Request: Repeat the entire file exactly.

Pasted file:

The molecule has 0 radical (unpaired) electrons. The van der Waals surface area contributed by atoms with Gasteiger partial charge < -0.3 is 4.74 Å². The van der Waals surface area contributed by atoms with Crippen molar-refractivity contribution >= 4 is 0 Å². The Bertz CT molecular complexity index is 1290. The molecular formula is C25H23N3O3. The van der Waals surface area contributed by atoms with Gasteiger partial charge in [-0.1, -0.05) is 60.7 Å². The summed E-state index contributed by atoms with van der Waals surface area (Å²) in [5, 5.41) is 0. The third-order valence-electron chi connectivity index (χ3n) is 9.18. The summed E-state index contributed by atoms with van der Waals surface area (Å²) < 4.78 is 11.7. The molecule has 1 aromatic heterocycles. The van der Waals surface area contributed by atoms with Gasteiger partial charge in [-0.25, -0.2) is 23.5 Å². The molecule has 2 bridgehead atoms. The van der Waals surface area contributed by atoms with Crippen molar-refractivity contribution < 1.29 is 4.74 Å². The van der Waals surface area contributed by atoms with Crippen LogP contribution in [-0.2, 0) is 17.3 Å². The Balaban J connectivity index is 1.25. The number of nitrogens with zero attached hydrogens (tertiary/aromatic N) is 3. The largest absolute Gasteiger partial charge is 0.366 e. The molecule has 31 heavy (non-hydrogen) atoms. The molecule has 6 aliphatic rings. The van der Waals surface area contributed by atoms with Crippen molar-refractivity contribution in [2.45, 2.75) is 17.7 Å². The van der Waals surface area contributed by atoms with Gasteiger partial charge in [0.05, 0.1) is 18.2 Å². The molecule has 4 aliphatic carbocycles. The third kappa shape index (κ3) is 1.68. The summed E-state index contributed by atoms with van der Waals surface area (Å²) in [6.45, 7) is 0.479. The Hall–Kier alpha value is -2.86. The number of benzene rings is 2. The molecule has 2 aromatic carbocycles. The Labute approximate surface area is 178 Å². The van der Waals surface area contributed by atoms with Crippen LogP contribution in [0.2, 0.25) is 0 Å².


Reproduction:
The molecule has 0 radical (unpaired) electrons. The van der Waals surface area contributed by atoms with Gasteiger partial charge < -0.3 is 4.74 Å². The van der Waals surface area contributed by atoms with Crippen molar-refractivity contribution >= 4 is 0 Å². The Bertz CT molecular complexity index is 1290. The molecular formula is C25H23N3O3. The van der Waals surface area contributed by atoms with Gasteiger partial charge in [-0.1, -0.05) is 60.7 Å². The summed E-state index contributed by atoms with van der Waals surface area (Å²) in [5, 5.41) is 0. The third-order valence-electron chi connectivity index (χ3n) is 9.18. The summed E-state index contributed by atoms with van der Waals surface area (Å²) < 4.78 is 11.7. The molecule has 1 aromatic heterocycles. The van der Waals surface area contributed by atoms with Gasteiger partial charge in [-0.25, -0.2) is 23.5 Å². The molecule has 2 bridgehead atoms. The van der Waals surface area contributed by atoms with Crippen molar-refractivity contribution < 1.29 is 4.74 Å². The van der Waals surface area contributed by atoms with Crippen LogP contribution in [-0.2, 0) is 17.3 Å². The Balaban J connectivity index is 1.25. The number of nitrogens with zero attached hydrogens (tertiary/aromatic N) is 3. The largest absolute Gasteiger partial charge is 0.366 e. The molecule has 31 heavy (non-hydrogen) atoms. The molecule has 6 aliphatic rings. The van der Waals surface area contributed by atoms with Crippen molar-refractivity contribution in [2.45, 2.75) is 17.7 Å². The van der Waals surface area contributed by atoms with Gasteiger partial charge in [0.05, 0.1) is 18.2 Å². The molecule has 4 aliphatic carbocycles. The third kappa shape index (κ3) is 1.68. The summed E-state index contributed by atoms with van der Waals surface area (Å²) in [6.45, 7) is 0.479. The Hall–Kier alpha value is -2.86. The number of benzene rings is 2. The molecule has 2 aromatic carbocycles. The Labute approximate surface area is 178 Å². The van der Waals surface area contributed by atoms with Crippen LogP contribution in [0.2, 0.25) is 0 Å².